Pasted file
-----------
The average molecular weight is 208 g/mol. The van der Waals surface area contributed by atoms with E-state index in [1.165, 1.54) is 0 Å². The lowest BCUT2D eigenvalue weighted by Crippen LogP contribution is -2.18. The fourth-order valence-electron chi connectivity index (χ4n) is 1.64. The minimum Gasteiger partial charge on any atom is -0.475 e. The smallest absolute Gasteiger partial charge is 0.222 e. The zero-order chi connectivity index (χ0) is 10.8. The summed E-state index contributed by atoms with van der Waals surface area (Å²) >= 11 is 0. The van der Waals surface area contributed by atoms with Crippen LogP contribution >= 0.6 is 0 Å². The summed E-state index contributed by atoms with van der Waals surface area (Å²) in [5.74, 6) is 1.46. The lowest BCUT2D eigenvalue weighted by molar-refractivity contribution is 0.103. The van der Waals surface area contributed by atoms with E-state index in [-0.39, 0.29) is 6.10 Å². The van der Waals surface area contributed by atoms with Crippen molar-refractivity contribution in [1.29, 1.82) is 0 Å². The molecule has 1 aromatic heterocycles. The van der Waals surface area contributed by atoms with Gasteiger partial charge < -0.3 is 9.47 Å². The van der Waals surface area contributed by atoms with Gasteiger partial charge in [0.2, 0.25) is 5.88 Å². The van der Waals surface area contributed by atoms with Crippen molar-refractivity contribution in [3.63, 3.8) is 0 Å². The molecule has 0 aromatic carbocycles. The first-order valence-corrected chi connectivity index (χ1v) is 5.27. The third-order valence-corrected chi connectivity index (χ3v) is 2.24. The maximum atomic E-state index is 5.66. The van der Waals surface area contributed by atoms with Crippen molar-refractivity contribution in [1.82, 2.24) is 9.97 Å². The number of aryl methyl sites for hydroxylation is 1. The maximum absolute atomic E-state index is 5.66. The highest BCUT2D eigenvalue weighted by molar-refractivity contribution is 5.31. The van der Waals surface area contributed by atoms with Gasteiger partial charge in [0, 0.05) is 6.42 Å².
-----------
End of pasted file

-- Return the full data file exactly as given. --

The average molecular weight is 208 g/mol. The van der Waals surface area contributed by atoms with E-state index in [1.165, 1.54) is 0 Å². The lowest BCUT2D eigenvalue weighted by Crippen LogP contribution is -2.18. The fourth-order valence-electron chi connectivity index (χ4n) is 1.64. The minimum Gasteiger partial charge on any atom is -0.475 e. The smallest absolute Gasteiger partial charge is 0.222 e. The zero-order chi connectivity index (χ0) is 10.8. The summed E-state index contributed by atoms with van der Waals surface area (Å²) >= 11 is 0. The van der Waals surface area contributed by atoms with Crippen LogP contribution >= 0.6 is 0 Å². The summed E-state index contributed by atoms with van der Waals surface area (Å²) in [5.74, 6) is 1.46. The lowest BCUT2D eigenvalue weighted by molar-refractivity contribution is 0.103. The van der Waals surface area contributed by atoms with E-state index in [-0.39, 0.29) is 6.10 Å². The van der Waals surface area contributed by atoms with Crippen molar-refractivity contribution in [1.29, 1.82) is 0 Å². The molecule has 1 aromatic heterocycles. The van der Waals surface area contributed by atoms with Gasteiger partial charge < -0.3 is 9.47 Å². The van der Waals surface area contributed by atoms with Gasteiger partial charge in [0.2, 0.25) is 5.88 Å². The van der Waals surface area contributed by atoms with Crippen molar-refractivity contribution in [3.63, 3.8) is 0 Å². The molecule has 0 aromatic carbocycles. The first-order valence-corrected chi connectivity index (χ1v) is 5.27. The third-order valence-corrected chi connectivity index (χ3v) is 2.24. The maximum atomic E-state index is 5.66. The van der Waals surface area contributed by atoms with Crippen molar-refractivity contribution in [1.82, 2.24) is 9.97 Å². The number of aryl methyl sites for hydroxylation is 1. The maximum absolute atomic E-state index is 5.66. The highest BCUT2D eigenvalue weighted by molar-refractivity contribution is 5.31. The van der Waals surface area contributed by atoms with Gasteiger partial charge in [0, 0.05) is 6.42 Å².